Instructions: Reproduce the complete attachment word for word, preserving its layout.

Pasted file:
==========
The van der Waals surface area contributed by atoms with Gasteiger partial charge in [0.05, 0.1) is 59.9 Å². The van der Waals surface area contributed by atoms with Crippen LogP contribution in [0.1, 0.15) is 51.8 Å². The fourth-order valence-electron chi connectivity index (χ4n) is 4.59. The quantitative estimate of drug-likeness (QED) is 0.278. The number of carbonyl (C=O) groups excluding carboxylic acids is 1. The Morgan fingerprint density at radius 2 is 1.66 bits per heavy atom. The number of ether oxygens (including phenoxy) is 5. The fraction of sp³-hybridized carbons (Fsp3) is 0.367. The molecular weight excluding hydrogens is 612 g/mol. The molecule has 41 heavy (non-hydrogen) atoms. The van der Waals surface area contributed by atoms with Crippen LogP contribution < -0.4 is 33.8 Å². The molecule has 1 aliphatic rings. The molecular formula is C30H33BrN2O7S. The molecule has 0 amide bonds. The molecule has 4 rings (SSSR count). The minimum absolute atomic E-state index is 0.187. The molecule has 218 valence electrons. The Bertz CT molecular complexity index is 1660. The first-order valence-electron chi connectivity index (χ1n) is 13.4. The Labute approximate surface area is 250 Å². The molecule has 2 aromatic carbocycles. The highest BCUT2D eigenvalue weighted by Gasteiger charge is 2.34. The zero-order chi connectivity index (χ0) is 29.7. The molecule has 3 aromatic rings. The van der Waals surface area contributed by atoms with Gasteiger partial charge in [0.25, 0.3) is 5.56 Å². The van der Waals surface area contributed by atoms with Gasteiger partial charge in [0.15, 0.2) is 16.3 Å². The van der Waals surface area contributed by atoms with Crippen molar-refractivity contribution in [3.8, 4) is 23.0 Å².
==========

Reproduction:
The van der Waals surface area contributed by atoms with Gasteiger partial charge in [0.05, 0.1) is 59.9 Å². The van der Waals surface area contributed by atoms with Crippen LogP contribution in [0.1, 0.15) is 51.8 Å². The fourth-order valence-electron chi connectivity index (χ4n) is 4.59. The quantitative estimate of drug-likeness (QED) is 0.278. The number of carbonyl (C=O) groups excluding carboxylic acids is 1. The Morgan fingerprint density at radius 2 is 1.66 bits per heavy atom. The number of ether oxygens (including phenoxy) is 5. The fraction of sp³-hybridized carbons (Fsp3) is 0.367. The molecular weight excluding hydrogens is 612 g/mol. The molecule has 41 heavy (non-hydrogen) atoms. The van der Waals surface area contributed by atoms with Crippen LogP contribution < -0.4 is 33.8 Å². The molecule has 1 aliphatic rings. The molecular formula is C30H33BrN2O7S. The molecule has 0 amide bonds. The molecule has 4 rings (SSSR count). The minimum absolute atomic E-state index is 0.187. The molecule has 218 valence electrons. The Bertz CT molecular complexity index is 1660. The first-order valence-electron chi connectivity index (χ1n) is 13.4. The Labute approximate surface area is 250 Å². The molecule has 2 aromatic carbocycles. The highest BCUT2D eigenvalue weighted by Gasteiger charge is 2.34. The zero-order chi connectivity index (χ0) is 29.7. The molecule has 3 aromatic rings. The van der Waals surface area contributed by atoms with Gasteiger partial charge in [0.25, 0.3) is 5.56 Å². The van der Waals surface area contributed by atoms with Gasteiger partial charge in [0.15, 0.2) is 16.3 Å². The van der Waals surface area contributed by atoms with Crippen molar-refractivity contribution in [3.8, 4) is 23.0 Å².